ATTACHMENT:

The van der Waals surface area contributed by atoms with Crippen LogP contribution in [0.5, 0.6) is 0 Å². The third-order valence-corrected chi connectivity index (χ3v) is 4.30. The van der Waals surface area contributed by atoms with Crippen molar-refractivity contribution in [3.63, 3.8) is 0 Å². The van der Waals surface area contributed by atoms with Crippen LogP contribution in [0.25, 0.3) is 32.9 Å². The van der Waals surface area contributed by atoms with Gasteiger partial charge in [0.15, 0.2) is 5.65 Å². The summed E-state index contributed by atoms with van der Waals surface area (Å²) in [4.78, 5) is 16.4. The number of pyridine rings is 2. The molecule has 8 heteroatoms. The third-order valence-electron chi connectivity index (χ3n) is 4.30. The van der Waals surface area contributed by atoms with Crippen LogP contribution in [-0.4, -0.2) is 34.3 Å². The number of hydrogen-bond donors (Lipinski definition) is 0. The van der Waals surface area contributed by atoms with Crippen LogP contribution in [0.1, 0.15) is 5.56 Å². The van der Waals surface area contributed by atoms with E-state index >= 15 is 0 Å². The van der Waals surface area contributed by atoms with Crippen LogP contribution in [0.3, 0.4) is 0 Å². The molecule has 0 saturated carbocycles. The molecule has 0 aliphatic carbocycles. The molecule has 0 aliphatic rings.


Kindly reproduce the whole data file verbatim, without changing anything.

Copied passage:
The van der Waals surface area contributed by atoms with Crippen LogP contribution in [0.5, 0.6) is 0 Å². The third-order valence-corrected chi connectivity index (χ3v) is 4.30. The van der Waals surface area contributed by atoms with Crippen molar-refractivity contribution in [3.63, 3.8) is 0 Å². The van der Waals surface area contributed by atoms with Crippen LogP contribution in [0.25, 0.3) is 32.9 Å². The van der Waals surface area contributed by atoms with Gasteiger partial charge in [0.15, 0.2) is 5.65 Å². The summed E-state index contributed by atoms with van der Waals surface area (Å²) in [4.78, 5) is 16.4. The number of pyridine rings is 2. The molecule has 8 heteroatoms. The third-order valence-electron chi connectivity index (χ3n) is 4.30. The van der Waals surface area contributed by atoms with Crippen LogP contribution in [-0.4, -0.2) is 34.3 Å². The number of hydrogen-bond donors (Lipinski definition) is 0. The van der Waals surface area contributed by atoms with Crippen LogP contribution in [0.1, 0.15) is 5.56 Å². The van der Waals surface area contributed by atoms with E-state index >= 15 is 0 Å². The van der Waals surface area contributed by atoms with Crippen LogP contribution in [0.3, 0.4) is 0 Å². The molecule has 0 saturated carbocycles. The molecule has 0 aliphatic carbocycles. The molecule has 0 aliphatic rings.